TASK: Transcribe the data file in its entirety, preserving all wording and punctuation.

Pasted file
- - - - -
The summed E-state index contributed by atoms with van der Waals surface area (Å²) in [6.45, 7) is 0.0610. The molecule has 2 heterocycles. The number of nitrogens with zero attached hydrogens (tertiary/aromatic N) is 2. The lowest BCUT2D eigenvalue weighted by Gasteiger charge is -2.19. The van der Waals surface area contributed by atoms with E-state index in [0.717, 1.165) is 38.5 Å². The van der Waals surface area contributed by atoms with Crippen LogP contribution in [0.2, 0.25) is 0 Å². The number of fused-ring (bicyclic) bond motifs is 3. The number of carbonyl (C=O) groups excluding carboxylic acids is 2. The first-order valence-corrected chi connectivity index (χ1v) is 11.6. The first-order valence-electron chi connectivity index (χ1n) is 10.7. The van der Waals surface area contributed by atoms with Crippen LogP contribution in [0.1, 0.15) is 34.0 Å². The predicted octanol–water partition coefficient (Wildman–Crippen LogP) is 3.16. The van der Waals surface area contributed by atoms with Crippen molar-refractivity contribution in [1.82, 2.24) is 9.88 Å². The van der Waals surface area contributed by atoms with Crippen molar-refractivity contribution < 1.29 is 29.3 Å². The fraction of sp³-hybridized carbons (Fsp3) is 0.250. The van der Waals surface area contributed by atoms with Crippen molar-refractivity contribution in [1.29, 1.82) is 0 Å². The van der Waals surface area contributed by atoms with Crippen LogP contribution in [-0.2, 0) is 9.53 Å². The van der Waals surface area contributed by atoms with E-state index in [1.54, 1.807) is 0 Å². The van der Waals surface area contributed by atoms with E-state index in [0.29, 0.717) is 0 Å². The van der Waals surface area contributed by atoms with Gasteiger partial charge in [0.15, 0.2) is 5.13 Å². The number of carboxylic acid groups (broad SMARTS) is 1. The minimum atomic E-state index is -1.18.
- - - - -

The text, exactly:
The summed E-state index contributed by atoms with van der Waals surface area (Å²) in [6.45, 7) is 0.0610. The molecule has 2 heterocycles. The number of nitrogens with zero attached hydrogens (tertiary/aromatic N) is 2. The lowest BCUT2D eigenvalue weighted by Gasteiger charge is -2.19. The van der Waals surface area contributed by atoms with E-state index in [0.717, 1.165) is 38.5 Å². The van der Waals surface area contributed by atoms with Crippen LogP contribution in [0.2, 0.25) is 0 Å². The number of fused-ring (bicyclic) bond motifs is 3. The number of carbonyl (C=O) groups excluding carboxylic acids is 2. The first-order valence-corrected chi connectivity index (χ1v) is 11.6. The first-order valence-electron chi connectivity index (χ1n) is 10.7. The van der Waals surface area contributed by atoms with Crippen LogP contribution in [0.1, 0.15) is 34.0 Å². The predicted octanol–water partition coefficient (Wildman–Crippen LogP) is 3.16. The van der Waals surface area contributed by atoms with Crippen molar-refractivity contribution in [1.82, 2.24) is 9.88 Å². The van der Waals surface area contributed by atoms with Crippen molar-refractivity contribution < 1.29 is 29.3 Å². The fraction of sp³-hybridized carbons (Fsp3) is 0.250. The van der Waals surface area contributed by atoms with Crippen molar-refractivity contribution in [1.29, 1.82) is 0 Å². The van der Waals surface area contributed by atoms with Crippen LogP contribution in [-0.2, 0) is 9.53 Å². The van der Waals surface area contributed by atoms with E-state index in [1.54, 1.807) is 0 Å². The van der Waals surface area contributed by atoms with E-state index in [0.29, 0.717) is 0 Å². The van der Waals surface area contributed by atoms with Gasteiger partial charge in [0.15, 0.2) is 5.13 Å². The number of carboxylic acid groups (broad SMARTS) is 1. The minimum atomic E-state index is -1.18.